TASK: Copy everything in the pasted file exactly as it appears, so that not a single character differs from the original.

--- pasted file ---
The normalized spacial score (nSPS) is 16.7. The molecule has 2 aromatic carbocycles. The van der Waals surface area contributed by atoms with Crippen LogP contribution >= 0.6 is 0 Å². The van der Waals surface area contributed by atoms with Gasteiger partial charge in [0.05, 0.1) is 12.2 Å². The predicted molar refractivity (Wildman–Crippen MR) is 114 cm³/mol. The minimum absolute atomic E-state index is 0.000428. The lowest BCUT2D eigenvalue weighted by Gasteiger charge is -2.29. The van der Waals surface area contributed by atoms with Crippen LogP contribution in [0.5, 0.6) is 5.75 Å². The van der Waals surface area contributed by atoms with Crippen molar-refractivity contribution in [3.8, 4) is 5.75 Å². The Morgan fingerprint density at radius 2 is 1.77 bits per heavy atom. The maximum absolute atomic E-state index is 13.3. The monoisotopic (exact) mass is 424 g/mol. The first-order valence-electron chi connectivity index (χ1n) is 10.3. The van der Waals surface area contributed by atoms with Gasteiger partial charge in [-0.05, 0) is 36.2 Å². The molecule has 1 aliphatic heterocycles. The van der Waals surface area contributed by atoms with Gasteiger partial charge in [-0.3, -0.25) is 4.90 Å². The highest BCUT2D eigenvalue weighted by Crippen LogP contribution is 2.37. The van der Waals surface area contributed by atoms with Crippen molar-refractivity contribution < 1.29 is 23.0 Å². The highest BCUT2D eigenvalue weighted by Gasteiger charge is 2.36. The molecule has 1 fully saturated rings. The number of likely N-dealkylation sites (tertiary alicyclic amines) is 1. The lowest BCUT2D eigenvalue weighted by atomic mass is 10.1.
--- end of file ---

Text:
The normalized spacial score (nSPS) is 16.7. The molecule has 2 aromatic carbocycles. The van der Waals surface area contributed by atoms with Crippen LogP contribution >= 0.6 is 0 Å². The van der Waals surface area contributed by atoms with Gasteiger partial charge in [0.05, 0.1) is 12.2 Å². The predicted molar refractivity (Wildman–Crippen MR) is 114 cm³/mol. The minimum absolute atomic E-state index is 0.000428. The lowest BCUT2D eigenvalue weighted by Gasteiger charge is -2.29. The van der Waals surface area contributed by atoms with Crippen LogP contribution in [0.5, 0.6) is 5.75 Å². The van der Waals surface area contributed by atoms with Crippen molar-refractivity contribution in [3.8, 4) is 5.75 Å². The Morgan fingerprint density at radius 2 is 1.77 bits per heavy atom. The maximum absolute atomic E-state index is 13.3. The monoisotopic (exact) mass is 424 g/mol. The first-order valence-electron chi connectivity index (χ1n) is 10.3. The van der Waals surface area contributed by atoms with Gasteiger partial charge in [-0.05, 0) is 36.2 Å². The molecule has 1 aliphatic heterocycles. The van der Waals surface area contributed by atoms with Gasteiger partial charge in [-0.3, -0.25) is 4.90 Å². The highest BCUT2D eigenvalue weighted by Crippen LogP contribution is 2.37. The van der Waals surface area contributed by atoms with Crippen molar-refractivity contribution < 1.29 is 23.0 Å². The highest BCUT2D eigenvalue weighted by Gasteiger charge is 2.36. The molecule has 1 fully saturated rings. The number of likely N-dealkylation sites (tertiary alicyclic amines) is 1. The lowest BCUT2D eigenvalue weighted by atomic mass is 10.1.